It’s only fair, in the meantime, to separate this report on the long-proposed Downtown Los Angeles Streetcar from Huizar and his various troubles.
The project has been in Huizar’s portfolio for years but also gotten support from a nonprofit that is made up of Downtown property owners who have been transparent and committed in their actions. They spearheaded a measure that was approved in a public vote, calling for property owners in the area of streetcar route to pay a specific tax to help fund the project. The assessments would provide an estimated $85 million of the $291 million price tag for a four-mile route that would roll between Bunker Hill and the Convention Center, with significant runs along both Broadway and Hill streets.
Another $300 million is often factored into financing plans, with reports of a total cost of $590 million. The additional $300 million would cover operating expenses for decades into the future. Nearly all public transit in the U.S. is subsidized – the fares riders pay don’t cover the entire costs. It is expected the Downtown streetcar would be operated as a public system by the city’s Department of Transportation.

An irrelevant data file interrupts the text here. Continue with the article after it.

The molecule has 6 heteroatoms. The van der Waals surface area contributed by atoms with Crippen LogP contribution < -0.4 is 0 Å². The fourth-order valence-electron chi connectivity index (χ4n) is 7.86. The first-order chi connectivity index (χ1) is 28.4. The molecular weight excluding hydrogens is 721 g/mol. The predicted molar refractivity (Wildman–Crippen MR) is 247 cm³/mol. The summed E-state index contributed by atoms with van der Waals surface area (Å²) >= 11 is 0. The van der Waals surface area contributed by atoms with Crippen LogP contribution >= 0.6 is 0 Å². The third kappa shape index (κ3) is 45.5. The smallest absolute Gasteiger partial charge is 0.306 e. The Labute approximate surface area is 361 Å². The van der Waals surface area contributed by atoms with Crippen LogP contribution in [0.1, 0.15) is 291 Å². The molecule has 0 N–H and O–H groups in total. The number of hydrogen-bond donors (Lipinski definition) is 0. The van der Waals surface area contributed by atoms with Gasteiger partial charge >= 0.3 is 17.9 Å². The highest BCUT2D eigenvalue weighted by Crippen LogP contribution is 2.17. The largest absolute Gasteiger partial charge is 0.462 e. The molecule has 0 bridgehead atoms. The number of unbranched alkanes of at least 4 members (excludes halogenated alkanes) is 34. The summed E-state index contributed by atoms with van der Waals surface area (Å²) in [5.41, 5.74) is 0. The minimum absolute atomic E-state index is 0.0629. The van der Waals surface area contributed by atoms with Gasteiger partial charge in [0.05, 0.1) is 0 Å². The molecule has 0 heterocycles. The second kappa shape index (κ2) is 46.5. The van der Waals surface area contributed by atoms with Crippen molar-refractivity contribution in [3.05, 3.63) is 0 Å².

The nonprofit that’s been a core of support for the project is called Los Angeles Streetcar Inc., and it’s already played a key role in raising funds to cover initial costs of studies and engineering that have the project shovel ready. The group is currently led by Steve Needleman, an unheralded pioneer of Downtown’s Renaissance, which was a lot more wish than reality back in 2001, when he pumped a reported $3 million into the Orpheum Theatre on the 800 block of S. Broadway. The restoration of the historic show palace made it a venue for current musical acts; drew shoots for movies, TV shows and commercials; attracted restaurants and bars; and generally set the base for what has become one of the most intriguing stretches of the cityscape.